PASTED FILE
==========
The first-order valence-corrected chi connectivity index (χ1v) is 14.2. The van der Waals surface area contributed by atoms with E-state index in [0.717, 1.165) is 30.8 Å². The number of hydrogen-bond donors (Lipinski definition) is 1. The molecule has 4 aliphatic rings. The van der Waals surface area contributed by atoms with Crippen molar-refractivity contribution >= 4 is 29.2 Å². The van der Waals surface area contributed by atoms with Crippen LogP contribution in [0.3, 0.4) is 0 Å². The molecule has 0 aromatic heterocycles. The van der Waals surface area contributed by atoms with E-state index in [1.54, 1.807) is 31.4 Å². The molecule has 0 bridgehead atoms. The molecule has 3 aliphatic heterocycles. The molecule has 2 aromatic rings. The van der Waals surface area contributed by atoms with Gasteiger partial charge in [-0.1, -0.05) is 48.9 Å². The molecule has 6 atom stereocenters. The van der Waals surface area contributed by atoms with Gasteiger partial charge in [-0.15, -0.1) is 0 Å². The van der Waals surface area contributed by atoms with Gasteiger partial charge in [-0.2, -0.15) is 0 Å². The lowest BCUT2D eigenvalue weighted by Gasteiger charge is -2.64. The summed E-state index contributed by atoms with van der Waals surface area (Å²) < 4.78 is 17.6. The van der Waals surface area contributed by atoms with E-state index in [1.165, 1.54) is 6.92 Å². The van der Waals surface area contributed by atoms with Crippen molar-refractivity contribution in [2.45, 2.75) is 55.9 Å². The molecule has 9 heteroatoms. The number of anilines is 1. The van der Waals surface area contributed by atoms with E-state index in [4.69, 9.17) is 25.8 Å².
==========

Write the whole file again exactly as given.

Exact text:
The first-order valence-corrected chi connectivity index (χ1v) is 14.2. The van der Waals surface area contributed by atoms with E-state index in [0.717, 1.165) is 30.8 Å². The number of hydrogen-bond donors (Lipinski definition) is 1. The molecule has 4 aliphatic rings. The van der Waals surface area contributed by atoms with Crippen molar-refractivity contribution >= 4 is 29.2 Å². The van der Waals surface area contributed by atoms with Crippen LogP contribution in [0.3, 0.4) is 0 Å². The molecule has 0 aromatic heterocycles. The van der Waals surface area contributed by atoms with E-state index in [1.54, 1.807) is 31.4 Å². The molecule has 0 bridgehead atoms. The molecule has 3 aliphatic heterocycles. The molecule has 2 aromatic rings. The van der Waals surface area contributed by atoms with Gasteiger partial charge in [-0.1, -0.05) is 48.9 Å². The molecule has 6 atom stereocenters. The van der Waals surface area contributed by atoms with Gasteiger partial charge in [-0.15, -0.1) is 0 Å². The van der Waals surface area contributed by atoms with Gasteiger partial charge in [-0.2, -0.15) is 0 Å². The lowest BCUT2D eigenvalue weighted by Gasteiger charge is -2.64. The summed E-state index contributed by atoms with van der Waals surface area (Å²) < 4.78 is 17.6. The van der Waals surface area contributed by atoms with E-state index in [1.165, 1.54) is 6.92 Å². The van der Waals surface area contributed by atoms with Crippen molar-refractivity contribution in [2.45, 2.75) is 55.9 Å². The molecule has 9 heteroatoms. The number of anilines is 1. The van der Waals surface area contributed by atoms with E-state index in [4.69, 9.17) is 25.8 Å².